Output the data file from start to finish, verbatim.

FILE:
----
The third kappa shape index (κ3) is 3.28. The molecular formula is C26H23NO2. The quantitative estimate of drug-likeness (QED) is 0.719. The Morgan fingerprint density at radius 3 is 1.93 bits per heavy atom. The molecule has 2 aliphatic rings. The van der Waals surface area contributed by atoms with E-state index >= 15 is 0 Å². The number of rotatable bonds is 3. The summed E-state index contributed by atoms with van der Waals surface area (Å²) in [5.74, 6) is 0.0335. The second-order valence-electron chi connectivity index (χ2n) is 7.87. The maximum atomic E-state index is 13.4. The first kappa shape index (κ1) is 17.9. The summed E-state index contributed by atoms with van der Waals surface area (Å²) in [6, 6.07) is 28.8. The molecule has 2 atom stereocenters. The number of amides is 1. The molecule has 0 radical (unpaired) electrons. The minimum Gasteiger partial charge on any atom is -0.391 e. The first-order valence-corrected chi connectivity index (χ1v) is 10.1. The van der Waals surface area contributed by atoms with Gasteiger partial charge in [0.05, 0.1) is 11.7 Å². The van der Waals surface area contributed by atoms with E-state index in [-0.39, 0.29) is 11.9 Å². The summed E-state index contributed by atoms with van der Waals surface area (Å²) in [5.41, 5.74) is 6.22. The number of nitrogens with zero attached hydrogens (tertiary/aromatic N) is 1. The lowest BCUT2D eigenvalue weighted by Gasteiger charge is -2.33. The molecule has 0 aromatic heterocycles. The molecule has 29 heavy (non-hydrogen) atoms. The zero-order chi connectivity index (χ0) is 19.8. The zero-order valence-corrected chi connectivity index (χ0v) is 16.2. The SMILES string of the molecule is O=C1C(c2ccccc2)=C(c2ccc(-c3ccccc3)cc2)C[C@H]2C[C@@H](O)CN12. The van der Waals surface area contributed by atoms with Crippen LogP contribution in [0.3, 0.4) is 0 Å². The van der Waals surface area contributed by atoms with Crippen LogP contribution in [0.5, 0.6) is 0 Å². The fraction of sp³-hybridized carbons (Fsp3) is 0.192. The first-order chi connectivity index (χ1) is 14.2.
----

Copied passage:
The third kappa shape index (κ3) is 3.28. The molecular formula is C26H23NO2. The quantitative estimate of drug-likeness (QED) is 0.719. The Morgan fingerprint density at radius 3 is 1.93 bits per heavy atom. The molecule has 2 aliphatic rings. The van der Waals surface area contributed by atoms with E-state index >= 15 is 0 Å². The number of rotatable bonds is 3. The summed E-state index contributed by atoms with van der Waals surface area (Å²) in [5.74, 6) is 0.0335. The second-order valence-electron chi connectivity index (χ2n) is 7.87. The maximum atomic E-state index is 13.4. The first kappa shape index (κ1) is 17.9. The summed E-state index contributed by atoms with van der Waals surface area (Å²) in [6, 6.07) is 28.8. The molecule has 2 atom stereocenters. The number of amides is 1. The molecule has 0 radical (unpaired) electrons. The minimum Gasteiger partial charge on any atom is -0.391 e. The first-order valence-corrected chi connectivity index (χ1v) is 10.1. The van der Waals surface area contributed by atoms with Gasteiger partial charge in [0.05, 0.1) is 11.7 Å². The van der Waals surface area contributed by atoms with E-state index in [-0.39, 0.29) is 11.9 Å². The summed E-state index contributed by atoms with van der Waals surface area (Å²) in [5.41, 5.74) is 6.22. The number of nitrogens with zero attached hydrogens (tertiary/aromatic N) is 1. The lowest BCUT2D eigenvalue weighted by Gasteiger charge is -2.33. The molecule has 0 aromatic heterocycles. The molecule has 29 heavy (non-hydrogen) atoms. The zero-order chi connectivity index (χ0) is 19.8. The zero-order valence-corrected chi connectivity index (χ0v) is 16.2. The SMILES string of the molecule is O=C1C(c2ccccc2)=C(c2ccc(-c3ccccc3)cc2)C[C@H]2C[C@@H](O)CN12. The van der Waals surface area contributed by atoms with Crippen LogP contribution in [0.3, 0.4) is 0 Å². The van der Waals surface area contributed by atoms with Crippen LogP contribution in [0.5, 0.6) is 0 Å². The fraction of sp³-hybridized carbons (Fsp3) is 0.192. The first-order chi connectivity index (χ1) is 14.2.